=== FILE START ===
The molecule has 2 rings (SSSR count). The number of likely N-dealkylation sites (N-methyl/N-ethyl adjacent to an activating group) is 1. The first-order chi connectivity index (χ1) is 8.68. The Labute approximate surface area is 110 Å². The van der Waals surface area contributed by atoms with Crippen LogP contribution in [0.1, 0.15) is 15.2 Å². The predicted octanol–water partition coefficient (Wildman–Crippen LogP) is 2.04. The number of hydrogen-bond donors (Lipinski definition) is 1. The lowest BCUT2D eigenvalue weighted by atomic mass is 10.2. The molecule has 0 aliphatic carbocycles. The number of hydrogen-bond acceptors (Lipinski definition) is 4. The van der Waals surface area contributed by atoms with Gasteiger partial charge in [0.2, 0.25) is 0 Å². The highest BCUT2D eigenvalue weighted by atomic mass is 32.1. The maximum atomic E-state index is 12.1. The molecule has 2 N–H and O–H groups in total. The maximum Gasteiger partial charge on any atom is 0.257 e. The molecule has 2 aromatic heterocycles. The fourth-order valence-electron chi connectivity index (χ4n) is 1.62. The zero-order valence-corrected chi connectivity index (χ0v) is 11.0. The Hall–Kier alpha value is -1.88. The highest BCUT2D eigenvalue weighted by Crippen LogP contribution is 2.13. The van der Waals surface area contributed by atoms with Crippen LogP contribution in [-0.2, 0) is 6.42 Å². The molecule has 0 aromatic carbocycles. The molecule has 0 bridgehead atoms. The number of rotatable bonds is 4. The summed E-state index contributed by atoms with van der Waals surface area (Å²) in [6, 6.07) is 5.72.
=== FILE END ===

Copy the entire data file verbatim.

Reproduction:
The molecule has 2 rings (SSSR count). The number of likely N-dealkylation sites (N-methyl/N-ethyl adjacent to an activating group) is 1. The first-order chi connectivity index (χ1) is 8.68. The Labute approximate surface area is 110 Å². The van der Waals surface area contributed by atoms with Crippen LogP contribution in [0.1, 0.15) is 15.2 Å². The predicted octanol–water partition coefficient (Wildman–Crippen LogP) is 2.04. The number of hydrogen-bond donors (Lipinski definition) is 1. The lowest BCUT2D eigenvalue weighted by atomic mass is 10.2. The molecule has 0 aliphatic carbocycles. The number of hydrogen-bond acceptors (Lipinski definition) is 4. The van der Waals surface area contributed by atoms with Gasteiger partial charge in [0.2, 0.25) is 0 Å². The highest BCUT2D eigenvalue weighted by atomic mass is 32.1. The maximum atomic E-state index is 12.1. The molecule has 2 N–H and O–H groups in total. The maximum Gasteiger partial charge on any atom is 0.257 e. The molecule has 2 aromatic heterocycles. The fourth-order valence-electron chi connectivity index (χ4n) is 1.62. The zero-order valence-corrected chi connectivity index (χ0v) is 11.0. The Hall–Kier alpha value is -1.88. The highest BCUT2D eigenvalue weighted by Crippen LogP contribution is 2.13. The van der Waals surface area contributed by atoms with Crippen LogP contribution in [-0.2, 0) is 6.42 Å². The molecule has 0 aromatic carbocycles. The molecule has 0 bridgehead atoms. The number of rotatable bonds is 4. The summed E-state index contributed by atoms with van der Waals surface area (Å²) in [6, 6.07) is 5.72.